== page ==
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Four Golden Rules for Maximizing Your Nap Time!


In this modern world where our day is filled with hectic schedules of work and personal appointments, getting enough, restful sleep seems like a privilege now. We find ourselves only sleeping for 2-5 hours before we’re up and about to run our daily errands. That’s why as much as possible, we try to compensate for our lack of sleep by taking short naps throughout the day whenever we have free time.

Taking a nap can help us reduce the drowsiness we feel and it can also revitalize our energy to get through the day and increase our productivity. However, most of us struggle with finding the right timing to take a nap. Having a shorter nap leads to having problems taking naps or sleeping later on. While taking a long nap leads into a deep sleep and you’ll feel sluggish and tired instead of being energized. How can you maximize your nap time? Here are the golden rules you can apply to make the best of your nap time according to experts.

Aim for 15-90 minutes of nap time, at most.

The ideal duration of taking a nap according to Philip Gehrman, Ph.D., of the University of Pennsylvania is between 15-30 minutes since it can help spike your alertness and energy. Meanwhile, Sara Mednick, Ph.D. at the University of California at Irvine claimed you can nap for a longer period (up to 90 minutes) if you’re mentally blocked. She said that a longer hibernation could help you decompress your mental block to get your creative juices flowing.

The experts warn you to be vigilant of your nap timing, though. Waking mid-cycle (after 30 minutes and before 90 minutes) can cause sleep inertia since it interrupts your sleep cycle, causing you to feel sluggish and grogginess.

During this time, your body and mind enter the lightest to the deepest stages of sleep cycle without taking into a full, deep sleep. So by the time you wake up, you’ll feel refreshed, energized, and your creativity is at its peak.

The experts recommend you to set up an alarm so that you won’t get disturbed during your nap time. And when the alarm rings, be mindful not to hit the snooze button and get up immediately. It’s also recommended that you make a decision for the first 20 minutes after you woke up. This will help your body and mind perk up and get past the post-nap fuzziness.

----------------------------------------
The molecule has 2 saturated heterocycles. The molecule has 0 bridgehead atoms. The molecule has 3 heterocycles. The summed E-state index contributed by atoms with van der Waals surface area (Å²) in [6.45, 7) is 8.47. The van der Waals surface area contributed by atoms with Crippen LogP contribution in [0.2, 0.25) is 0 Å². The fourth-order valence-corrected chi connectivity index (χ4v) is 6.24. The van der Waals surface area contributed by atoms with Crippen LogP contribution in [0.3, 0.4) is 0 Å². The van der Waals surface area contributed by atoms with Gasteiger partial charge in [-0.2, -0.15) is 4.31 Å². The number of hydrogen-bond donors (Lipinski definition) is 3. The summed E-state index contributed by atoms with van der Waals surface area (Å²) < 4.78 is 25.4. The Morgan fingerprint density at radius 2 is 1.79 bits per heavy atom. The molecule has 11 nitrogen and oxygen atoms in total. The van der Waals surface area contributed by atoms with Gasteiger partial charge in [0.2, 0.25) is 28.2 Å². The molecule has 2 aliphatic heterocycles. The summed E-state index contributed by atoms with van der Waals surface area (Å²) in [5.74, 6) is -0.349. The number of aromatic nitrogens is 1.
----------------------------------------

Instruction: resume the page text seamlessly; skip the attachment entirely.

Skip your Pre-nap Workout.

According to Gehrman, while working out can help boost your energy, it doesn’t help your body and mind fill up the rest you need.

Most people assume that hitting the gym before taking a nap will help them nap easier. After all, your body is exhausted so you should be able to sleep right away, right? That’s where you’re wrong. If anything, exercise will stimulate your brain, making sleep or taking a nap more difficult for you.

If possible try to skip your workout before taking a nap. If it doesn’t suit your schedule and you really don’t want to skip your workout, then exercise at least 2 hours before you take a nap. The time interval will help normalize your elevated heart rate and drop your body temperature to the normal levels. This time, you can take a nap easier.

Establish a Consistent Nap Schedule.

Gehrman also recommends you take a nap around the same time every day and stick to the schedule for at least 1-2 weeks. This is to train your body to take a nap and learn when to power down. The moment your body gets accustomed to the schedule, it’ll be easier for you to sleep faster.

While most people tend to nap sometime after lunch, Gehrman said you can take a nap and curl up the moment you feel the tiredness symptoms such as yawning, your head and eyes threatening to drop and close, or if you feel foggy.

Make Your Nap Place Comfortable As Possible.

In order to induce nap, you need to stimulate your external environment too. You can only do that if you’re napping or lying in a comfortable place. That’s why it’s recommended you take a nap at a sofa where your body can lie down properly.

Add cushions or pillows if you must. Sleeping at a desk may help you, but you might end up tossing and turning because your body is tense and you’re uncomfortable, making your nap difficult.


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